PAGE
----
Kentshire Galleries (37 East 12th Street; 212-673-6644) has seven antiques-filled floors, and in among the breathtaking, mostly English furniture, you’ll see some awesome mirrors. A few date back to the late seventeenth century, others are from the mid-nineteenth, and the broad range of styles includes William & Mary, Regency, Adams, George II, and George III. Prices here can soar to $600,000 for a pair of carved chinoiserie mirrors, but there are ones a tad cheaper, like a simple Adam-style border mirror.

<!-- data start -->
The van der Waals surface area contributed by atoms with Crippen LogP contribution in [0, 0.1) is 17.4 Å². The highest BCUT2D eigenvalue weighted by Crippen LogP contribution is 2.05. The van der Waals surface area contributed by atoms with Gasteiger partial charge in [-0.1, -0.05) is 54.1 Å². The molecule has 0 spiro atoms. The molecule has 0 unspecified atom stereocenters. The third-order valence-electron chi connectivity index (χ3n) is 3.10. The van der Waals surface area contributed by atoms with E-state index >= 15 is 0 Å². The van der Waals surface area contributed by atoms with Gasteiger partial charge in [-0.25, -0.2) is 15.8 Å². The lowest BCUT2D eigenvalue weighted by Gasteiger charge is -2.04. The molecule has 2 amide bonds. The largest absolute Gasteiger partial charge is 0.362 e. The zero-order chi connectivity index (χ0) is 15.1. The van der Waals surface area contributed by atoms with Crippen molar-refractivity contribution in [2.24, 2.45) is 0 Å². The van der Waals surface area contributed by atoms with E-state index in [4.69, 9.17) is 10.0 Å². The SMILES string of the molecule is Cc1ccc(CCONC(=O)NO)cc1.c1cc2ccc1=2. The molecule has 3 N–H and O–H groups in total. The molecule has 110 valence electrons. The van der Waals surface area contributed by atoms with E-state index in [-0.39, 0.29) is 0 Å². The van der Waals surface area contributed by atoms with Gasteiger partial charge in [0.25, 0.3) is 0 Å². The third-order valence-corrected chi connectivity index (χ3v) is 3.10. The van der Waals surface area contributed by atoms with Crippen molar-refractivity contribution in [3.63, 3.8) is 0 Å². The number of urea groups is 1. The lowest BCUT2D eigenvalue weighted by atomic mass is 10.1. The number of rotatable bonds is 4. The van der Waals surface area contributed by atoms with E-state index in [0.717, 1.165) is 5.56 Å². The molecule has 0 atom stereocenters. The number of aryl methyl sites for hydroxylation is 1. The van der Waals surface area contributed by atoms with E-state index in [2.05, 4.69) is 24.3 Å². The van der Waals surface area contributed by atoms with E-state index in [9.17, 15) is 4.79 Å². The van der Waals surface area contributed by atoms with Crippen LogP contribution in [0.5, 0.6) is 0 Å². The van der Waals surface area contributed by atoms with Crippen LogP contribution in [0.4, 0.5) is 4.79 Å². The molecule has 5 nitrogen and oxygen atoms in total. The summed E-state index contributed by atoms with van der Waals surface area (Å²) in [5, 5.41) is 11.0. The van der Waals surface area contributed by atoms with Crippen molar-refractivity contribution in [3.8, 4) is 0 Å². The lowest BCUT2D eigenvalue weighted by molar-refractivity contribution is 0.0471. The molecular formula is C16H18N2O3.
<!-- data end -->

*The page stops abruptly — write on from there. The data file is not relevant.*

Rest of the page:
OR TRY: Mirrors of serious pedigree that once graced the walls of grand English homes now grace the walls of Philip Colleck (830 Broadway, near 12th Street; 212-505-2500). Here, too, the price range is broad, starting at about $5,000 for a Regency from 1820 and going up to $125,000 for a Queen Anne circa 1700.Best known for Victorian silver and antique china, James II Galleries (11 East 57th Street, fourth floor; 212-355-7040) has recently added a heady collection of small-scale mirrors. Some are octagonal, some hold candles to reflect the light, some have vases, and some are bedecked with trees, birds, or flowers. ABC Carpet & Home (888 Broadway, at 19th Street; 212-473-3000) has mostly antiques that are French and Italian. The reproductions, too, are pretty traditional – gold leaf and ornate. Eli Wilner & Company (1525 York Avenue, near 80th Street; 212-744-6521) has single-handedly changed people’s perception of frames – from things that set off works of art to treasured artworks in themselves. Wilner has pretty much cornered the market in nineteenth- and early-twentieth-century American frames by all the important framers, like Stanford White, Prendergast, Murphy, and Whistler. He’s now doing line-by-line replicas of his antique frames, none of which come cheap.New York’s top designers often turn to A.P.F. Master Framemakers (172 East 75th Street; 212-988-1090): The company is known for its museum-quality reproduction frames, which they’ll morph into mirrors. J. Pocker & Son (135 East 63rd Street; 212-838-5488) is another favorite on the interior-design circuit, and the clever hands here can turn most of the shop’s hundreds of custom frame moldings into mirrors.Cast stone, leather, and old ceiling tin are some of the unusual materials that frame many of the mirrors at Uproar Home (121 Greene Street; 212-614-8580).If your apartment cries out for something sleek and today, consider Quinto Sol (937 Madison Avenue, near 74th Street; 212-734-5653). Its tempting array of homewares is mostly made and designed in Mexico, but forget folk-artsy; think modern and the sterling-silver jewelry designs of Pineda and Castillo of the forties.